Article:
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Incentivizing Patent Examination

Have you ever wondered why your pending U.S. patent application(s) see quarterly increases in activity? Or why certain activities during patent examination take longer than others?  

A big reason for this is examiner performance evaluation and compensation.   The USPTO operates on a four quarter fiscal year which runs from October 1 through September 30, and examiner performance is evaluated at the end of each quarter. While the United States Patent & Trademark Office (USPTO) has expected time limits for action during patent examination, patent examiner’s production goals are met by receiving “counts” accrued through completion of various tasks associated with the examination process. The count system is a performance or production system methodology for determining the amount of time a patent examiner is expected to complete a patent examination and provides a level of credit for each stage of examination.

Examiners are expected to maintain an average minimum production level at the end of each quarter. Additionally, at the end of the fiscal year examiners must have a minimum level of production in order to avoid disciplinary action by the USPTO. Moreover, examiners are eligible to receive performance based bonuses at the end of the fiscal year, including financial compensation for those examiners who produce upwards of 110% of their expected production, and increasing bonuses up through 135% of expected production. Therefore, as the end of a quarter or the end of a fiscal year draws near, examiner output spikes as examiners ensure they meet their required production for the specified period.

Not only does the count system affect the timing of actions, but it affects the type of action. Certain actions are weighted more heavily than others. Under the current count system which was implemented in February 2010, examiners are given more credit for tasks performed early on in prosecution. For example, an examiner is given 1.25 counts to issue a first action on the merits of a case in an original application, but only 0.25 counts for a final action, and fewer counts for an action on a Request for Continued Examination (RCE) than an original application. As an applicant continues to file RCE’s, the examiner’s opportunities for counts are smaller. Allowance and abandonment are weighted equally at 0.5 counts on an original application. The examiner will also receive 2.0 counts for achieving “a balance disposal”, which is when an examiner examines an application from the first action through disposal (i.e., abandonment, allowance, examiner’s answer, or RCE), but these counts reduce in value as RCE’s are filed. Thus, the current system incentivizes examiners to “dispose” of cases quickly. This is further bolstered by the USPTO providing examiners time-credit for initiating substantive interviews with applicant and/or applicant’s representative.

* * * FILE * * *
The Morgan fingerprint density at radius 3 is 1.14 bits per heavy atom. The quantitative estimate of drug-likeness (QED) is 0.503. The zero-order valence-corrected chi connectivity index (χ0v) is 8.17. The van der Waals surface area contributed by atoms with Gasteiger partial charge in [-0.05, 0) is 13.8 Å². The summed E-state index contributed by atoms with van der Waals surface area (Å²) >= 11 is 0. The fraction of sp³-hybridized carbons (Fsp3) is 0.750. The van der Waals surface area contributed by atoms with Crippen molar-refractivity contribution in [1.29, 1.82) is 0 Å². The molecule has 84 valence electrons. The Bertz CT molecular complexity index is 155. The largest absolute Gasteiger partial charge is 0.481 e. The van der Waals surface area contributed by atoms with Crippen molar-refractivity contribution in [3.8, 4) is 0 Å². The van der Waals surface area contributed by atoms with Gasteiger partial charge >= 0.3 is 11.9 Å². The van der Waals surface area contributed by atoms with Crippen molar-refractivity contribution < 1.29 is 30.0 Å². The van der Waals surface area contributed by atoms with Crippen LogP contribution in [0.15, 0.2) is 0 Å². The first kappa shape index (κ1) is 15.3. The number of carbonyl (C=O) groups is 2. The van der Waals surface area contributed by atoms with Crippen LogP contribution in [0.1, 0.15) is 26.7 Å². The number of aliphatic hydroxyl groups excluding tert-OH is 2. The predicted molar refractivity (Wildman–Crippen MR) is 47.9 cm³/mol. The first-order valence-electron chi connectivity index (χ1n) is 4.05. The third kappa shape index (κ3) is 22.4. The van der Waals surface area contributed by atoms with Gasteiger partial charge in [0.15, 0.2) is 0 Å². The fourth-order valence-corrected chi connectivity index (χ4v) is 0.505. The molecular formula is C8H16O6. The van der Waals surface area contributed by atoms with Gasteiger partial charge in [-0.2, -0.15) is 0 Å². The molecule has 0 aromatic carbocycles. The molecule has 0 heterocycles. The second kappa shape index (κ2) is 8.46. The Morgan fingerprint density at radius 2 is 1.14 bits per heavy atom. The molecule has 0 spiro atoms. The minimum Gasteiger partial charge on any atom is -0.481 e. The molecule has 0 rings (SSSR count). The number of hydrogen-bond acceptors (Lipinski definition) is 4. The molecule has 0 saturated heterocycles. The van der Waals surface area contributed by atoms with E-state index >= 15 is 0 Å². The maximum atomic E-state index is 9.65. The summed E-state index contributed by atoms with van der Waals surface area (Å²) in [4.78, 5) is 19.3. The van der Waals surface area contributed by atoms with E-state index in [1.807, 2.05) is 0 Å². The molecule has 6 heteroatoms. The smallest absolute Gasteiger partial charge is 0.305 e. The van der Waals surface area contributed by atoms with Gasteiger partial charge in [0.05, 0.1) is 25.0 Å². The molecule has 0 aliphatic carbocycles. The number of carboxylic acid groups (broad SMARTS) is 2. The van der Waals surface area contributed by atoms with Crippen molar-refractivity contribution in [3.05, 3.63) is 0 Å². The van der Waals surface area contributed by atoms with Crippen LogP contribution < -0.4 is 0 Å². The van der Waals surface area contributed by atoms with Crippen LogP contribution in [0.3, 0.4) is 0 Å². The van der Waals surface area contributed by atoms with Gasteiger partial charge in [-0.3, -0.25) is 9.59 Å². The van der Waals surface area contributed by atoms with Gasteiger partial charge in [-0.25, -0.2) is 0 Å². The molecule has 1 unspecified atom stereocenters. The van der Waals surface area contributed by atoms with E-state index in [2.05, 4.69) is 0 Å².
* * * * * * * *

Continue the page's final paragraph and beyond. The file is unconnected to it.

The current system also results in continuation or divisional applications being taken up more quickly for examination because the examiner, who is already familiar with the case, can maximize the higher counts. For example, the examiner can obtain 0.5 counts for an allowance on the parent application, 2.00 counts for the balance disposal on an original parent application, and 1.25 counts on a first action in the new continuation application—all within a very short period of time.

Another important point to note is that RCEs are placed on the examiner’s “Special New” application docket. On this docket, examiners must act on the application having the oldest effective filing date at least every other pay period. In other words, in addition to the reduced count, the examiner does not need to pick up an RCE each quarter.   As a result, RCEs tend to experience large gaps in prosecution between RCE and first action. At the same time, patent examiners will face diminishing returns by continuing to force unnecessary RCE filings. That being said, examiners are encouraged to take-up applications that they believe are in condition for allowance and give action to these applications without making them await their turn.

According to the USPTO, “The key objectives of the recently implemented count system are to provide more overall time for examination and to place emphasis on complete and thorough initial examination, encourage quicker resolution of issues, and to reduce unnecessary rework.” http://www.uspto.gov/patent/initiatives/patent-examiner-count-system Whether or not the count system is effective in accomplishing these goals remains to be seen, but the count system at the very least illuminates a method to the madness of patent examination.

DISCLAIMER: The information provided is for general informational purposes only. This post is not updated to account for changes in the law and should not be considered tax or legal advice. This article is not intended to create an attorney-client relationship. You should consult with legal and/or financial advisors for legal and tax advice tailored to your specific circumstances.

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